The Press Newspaper
Oregon Police Officer Jeff Brown, who was suspended last year following an internal affairs investigation involving several women, was put on paid administrative leave late last month.
Mayor Mike Seferian said police are looking at whether Brown, the son of former Mayor Marge Brown, violated department rules, but would not disclose details because the matter is under investigation.
“Pending the outcome of the investigation, we just put him on administrative leave,” said Seferian.
Brown could not be reached for comment.
Police Chief Rick Stager would not comment for The Press.
It is the latest police department investigation of Brown.
He received disciplinary action last year as the result of an investigation that stretched back seven years. He was suspended for 20 days for his repeated and illegal use of the Law Enforcement Automated Data System (LEADS) to gain information about an ex-girlfriend over a two year period.
Owens Community College has named Diana H. Talmage and H. Richard Rowe to
serve as the chair and vice chair for the college’s board of trustees.
Talmage and Rowe were elected to their positions by their fellow colleagues during the recent Owens Board of Trustees meeting and will serve one-year terms.
Rowe, an Eastwood High School graduate, serves as a financial advisor and a general partner with Edward Jones Investments in Findlay. He attended Bowling Green State University and holds a Series 7 securities license as well as a life and health insurance license.
The Findlay resident was initially appointed to the college’s board in March 2004. Rowe’s professional and community involvement includes the Kiwanis Club of Findlay and the United Way of Hancock County and he once served as a city councilman for 10 years in Findlay. In addition, Rowe serves as chair of the board’s finance committee.
Rowe says he first got involved with Owens through community involvement with the Findlay campus, including his service with civic organizations. When he came onto the Owens board, he had been on city council for six years, and says he takes his service to the college seriously.
“Well, I think it’s important for people to go on to further their education to get a decent job. It’s not new. It’s been going on for several years,” Rowe said.
“A lot of my involvement, especially with a lot of the businesses in the Findlay and Hancock County area, is I’m kind of in tune as to what skill sets businesses are looking for in people and I’m more of a liaison. I have to balance the interest of the taxpayers, the community, the employees of the school, and the businesses as to what they are looking for to help them grow their businesses and develop jobs.
Oregon Fire Chief Bill Wilkins, who announced last November that he would retire this June, left his post last Friday.
Mayor Mike Seferian said at a council meeting last week that Wilkins submitted a memo that read: “I submit a memo dated Nov. 1, 2009, of my intent to retire on June 25, 2010. This letter serves as my notice that I will be retiring under the police and fire pension system as fire chief for the City of Oregon effective Feb. 12…”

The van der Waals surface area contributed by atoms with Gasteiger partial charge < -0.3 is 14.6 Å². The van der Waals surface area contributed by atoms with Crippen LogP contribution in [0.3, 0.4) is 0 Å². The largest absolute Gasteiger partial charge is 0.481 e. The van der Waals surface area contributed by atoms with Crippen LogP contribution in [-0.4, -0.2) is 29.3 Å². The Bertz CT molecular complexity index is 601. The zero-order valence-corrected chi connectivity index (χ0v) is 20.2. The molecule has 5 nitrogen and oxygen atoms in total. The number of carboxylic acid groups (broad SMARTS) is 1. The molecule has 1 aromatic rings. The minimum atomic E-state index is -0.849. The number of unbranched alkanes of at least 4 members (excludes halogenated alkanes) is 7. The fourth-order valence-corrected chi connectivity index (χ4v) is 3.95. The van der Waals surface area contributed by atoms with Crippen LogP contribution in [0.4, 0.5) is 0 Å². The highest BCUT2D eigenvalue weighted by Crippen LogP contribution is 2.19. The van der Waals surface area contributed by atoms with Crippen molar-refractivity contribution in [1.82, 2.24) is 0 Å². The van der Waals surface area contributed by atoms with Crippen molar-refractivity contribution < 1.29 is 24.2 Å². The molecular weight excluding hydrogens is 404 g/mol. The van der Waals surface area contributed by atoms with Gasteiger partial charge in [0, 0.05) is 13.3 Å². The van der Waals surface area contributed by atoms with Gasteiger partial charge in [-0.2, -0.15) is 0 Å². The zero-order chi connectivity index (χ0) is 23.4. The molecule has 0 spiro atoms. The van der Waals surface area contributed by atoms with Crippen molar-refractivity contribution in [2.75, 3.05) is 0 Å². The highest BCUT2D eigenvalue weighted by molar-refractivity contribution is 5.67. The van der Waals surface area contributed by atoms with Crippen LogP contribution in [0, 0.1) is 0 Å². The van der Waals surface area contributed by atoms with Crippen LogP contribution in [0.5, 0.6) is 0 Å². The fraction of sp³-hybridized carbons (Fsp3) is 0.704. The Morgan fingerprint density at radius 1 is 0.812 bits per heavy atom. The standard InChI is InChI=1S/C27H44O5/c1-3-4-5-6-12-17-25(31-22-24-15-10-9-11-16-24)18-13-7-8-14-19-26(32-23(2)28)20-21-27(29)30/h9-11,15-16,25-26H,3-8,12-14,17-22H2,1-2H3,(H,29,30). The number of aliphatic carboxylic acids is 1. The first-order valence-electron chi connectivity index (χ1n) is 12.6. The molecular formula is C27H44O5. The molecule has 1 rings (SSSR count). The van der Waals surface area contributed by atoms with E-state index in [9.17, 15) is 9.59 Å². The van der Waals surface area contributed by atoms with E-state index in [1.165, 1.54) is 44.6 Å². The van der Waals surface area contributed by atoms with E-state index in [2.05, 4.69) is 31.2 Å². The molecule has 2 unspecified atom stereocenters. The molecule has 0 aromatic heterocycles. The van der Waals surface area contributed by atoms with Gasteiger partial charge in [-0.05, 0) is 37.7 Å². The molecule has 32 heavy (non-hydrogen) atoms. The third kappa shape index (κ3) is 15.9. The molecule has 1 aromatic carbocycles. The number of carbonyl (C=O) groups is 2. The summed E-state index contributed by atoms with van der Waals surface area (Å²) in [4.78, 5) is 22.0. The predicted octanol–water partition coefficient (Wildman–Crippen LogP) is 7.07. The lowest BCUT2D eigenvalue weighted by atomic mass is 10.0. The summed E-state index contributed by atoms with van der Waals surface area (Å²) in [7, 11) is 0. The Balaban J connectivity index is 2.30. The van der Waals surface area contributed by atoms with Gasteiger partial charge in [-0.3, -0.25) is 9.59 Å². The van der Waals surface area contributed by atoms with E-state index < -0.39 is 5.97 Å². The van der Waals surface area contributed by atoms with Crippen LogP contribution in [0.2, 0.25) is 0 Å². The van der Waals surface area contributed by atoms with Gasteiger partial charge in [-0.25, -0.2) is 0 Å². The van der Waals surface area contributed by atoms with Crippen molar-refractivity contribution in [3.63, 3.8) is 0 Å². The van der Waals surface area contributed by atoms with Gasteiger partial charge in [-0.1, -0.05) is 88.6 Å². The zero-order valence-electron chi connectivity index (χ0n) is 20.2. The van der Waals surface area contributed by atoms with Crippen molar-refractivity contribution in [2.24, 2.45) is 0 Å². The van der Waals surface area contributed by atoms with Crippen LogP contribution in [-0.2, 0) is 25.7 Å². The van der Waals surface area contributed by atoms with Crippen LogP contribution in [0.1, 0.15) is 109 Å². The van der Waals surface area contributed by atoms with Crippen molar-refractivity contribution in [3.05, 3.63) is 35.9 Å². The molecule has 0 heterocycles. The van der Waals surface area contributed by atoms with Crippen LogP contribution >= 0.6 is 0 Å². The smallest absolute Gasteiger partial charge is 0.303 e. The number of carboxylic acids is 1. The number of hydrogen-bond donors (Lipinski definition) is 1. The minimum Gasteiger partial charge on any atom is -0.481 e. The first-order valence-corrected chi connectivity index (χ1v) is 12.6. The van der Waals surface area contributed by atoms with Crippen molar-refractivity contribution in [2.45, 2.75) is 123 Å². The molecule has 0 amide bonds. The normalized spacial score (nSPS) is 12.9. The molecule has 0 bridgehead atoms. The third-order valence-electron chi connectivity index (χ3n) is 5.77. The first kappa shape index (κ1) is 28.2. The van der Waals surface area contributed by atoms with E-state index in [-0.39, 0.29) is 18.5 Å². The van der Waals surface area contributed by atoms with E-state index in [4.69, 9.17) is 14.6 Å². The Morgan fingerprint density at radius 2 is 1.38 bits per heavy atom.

Wilkins left early to take a job with the state fire marshal’s office, Seferian said after the meeting.
City council unanimously concurred with the mayor’s acceptance of Wilkins’ retirement.
“I think Wilkins has served the city in a very distinguished manner, with a high degree of professionalism and integrity,” said Councilman Mike Sheehy. “Whatever he does, in his future career as a firefighter, I wish him the very best.”
Council President Clint Wasserman agreed.
Following a security breach in the Oregon Municipal Complex last Friday, the public can only gain access to the building through the main front entrance, which is installed with scanners.
The public will not be able to use doors to the east of the building that are commonly used to pay utility bills, pull building permits, or enter the tax department.
Public Service Director Paul Roman, who is also acting city administrator, said an individual had violated a court order not to contact the tax department, which raised security concerns among employees.
Roman said he met with Oregon Municipal Judge Jeffery Keller, Police Chief Richard Stager, and Mayor Mike Seferian on the matter.
“People in the tax department felt threatened,” Roman said at a committee of the whole meeting last Monday.
Restricting the public’s access through the main doors, Roman added, has been difficult.
“Some people will be upset by it at first,” he said. I would hope that most residents would understand it.”
Talking to Bosnian emigrant Emina Causevic, a Clay High School sophomore, you
can barely recognize a hint of an accent.
That is because Emina was 3-years-old when she arrived in America with her family. She and her older sister, Minela, spoke at last year’s naturalization ceremony at Clay, where they were among 46 individuals sworn in as U.S. citizens.
“I talked about mostly how grateful I am, and in the future I’m going to be a college student,” Emina said.
“I really wouldn’t have gotten that chance maybe if I were in Bosnia. Or maybe I would have gotten to go to college and maybe not have the same pay or same opportunity as I would here, and to be able to have it with family and everything like that.”
Joining the sisters in attaining citizenship was their father, 48-year-old Esad, a military veteran who is employed here at an auto parts factory. Their mother, 39-year-old Mirsada, is a quality control inspector for Chrysler and often travels on the job.
No results found.